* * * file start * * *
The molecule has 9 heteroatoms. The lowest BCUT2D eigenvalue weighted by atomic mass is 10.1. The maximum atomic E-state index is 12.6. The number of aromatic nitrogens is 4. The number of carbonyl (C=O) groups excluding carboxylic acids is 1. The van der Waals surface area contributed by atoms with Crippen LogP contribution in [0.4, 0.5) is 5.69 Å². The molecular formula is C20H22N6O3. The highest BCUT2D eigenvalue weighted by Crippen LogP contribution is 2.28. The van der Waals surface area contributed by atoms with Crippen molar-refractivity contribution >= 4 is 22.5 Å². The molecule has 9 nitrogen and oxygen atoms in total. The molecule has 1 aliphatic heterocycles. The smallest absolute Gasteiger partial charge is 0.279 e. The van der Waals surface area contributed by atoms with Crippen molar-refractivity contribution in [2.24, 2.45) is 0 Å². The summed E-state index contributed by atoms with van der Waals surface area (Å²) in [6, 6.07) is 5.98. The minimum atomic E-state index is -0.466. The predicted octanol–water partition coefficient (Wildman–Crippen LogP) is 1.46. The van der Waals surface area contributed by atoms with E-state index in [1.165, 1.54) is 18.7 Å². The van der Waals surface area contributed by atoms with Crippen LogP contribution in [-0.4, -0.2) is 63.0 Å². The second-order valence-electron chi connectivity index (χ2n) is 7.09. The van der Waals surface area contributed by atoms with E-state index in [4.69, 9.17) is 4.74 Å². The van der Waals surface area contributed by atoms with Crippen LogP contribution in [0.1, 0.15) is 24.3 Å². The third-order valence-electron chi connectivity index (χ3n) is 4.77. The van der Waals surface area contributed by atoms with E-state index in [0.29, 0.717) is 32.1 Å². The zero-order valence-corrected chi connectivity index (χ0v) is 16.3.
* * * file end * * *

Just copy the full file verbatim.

The molecule has 9 heteroatoms. The lowest BCUT2D eigenvalue weighted by atomic mass is 10.1. The maximum atomic E-state index is 12.6. The number of aromatic nitrogens is 4. The number of carbonyl (C=O) groups excluding carboxylic acids is 1. The van der Waals surface area contributed by atoms with Crippen LogP contribution in [0.4, 0.5) is 5.69 Å². The molecular formula is C20H22N6O3. The highest BCUT2D eigenvalue weighted by Crippen LogP contribution is 2.28. The van der Waals surface area contributed by atoms with Crippen molar-refractivity contribution >= 4 is 22.5 Å². The molecule has 9 nitrogen and oxygen atoms in total. The molecule has 1 aliphatic heterocycles. The smallest absolute Gasteiger partial charge is 0.279 e. The van der Waals surface area contributed by atoms with Crippen molar-refractivity contribution in [2.24, 2.45) is 0 Å². The summed E-state index contributed by atoms with van der Waals surface area (Å²) in [6, 6.07) is 5.98. The minimum atomic E-state index is -0.466. The predicted octanol–water partition coefficient (Wildman–Crippen LogP) is 1.46. The van der Waals surface area contributed by atoms with E-state index in [1.165, 1.54) is 18.7 Å². The van der Waals surface area contributed by atoms with Crippen LogP contribution in [-0.4, -0.2) is 63.0 Å². The second-order valence-electron chi connectivity index (χ2n) is 7.09. The van der Waals surface area contributed by atoms with E-state index in [4.69, 9.17) is 4.74 Å². The van der Waals surface area contributed by atoms with Crippen LogP contribution in [0.1, 0.15) is 24.3 Å². The third-order valence-electron chi connectivity index (χ3n) is 4.77. The van der Waals surface area contributed by atoms with E-state index in [0.29, 0.717) is 32.1 Å². The zero-order valence-corrected chi connectivity index (χ0v) is 16.3.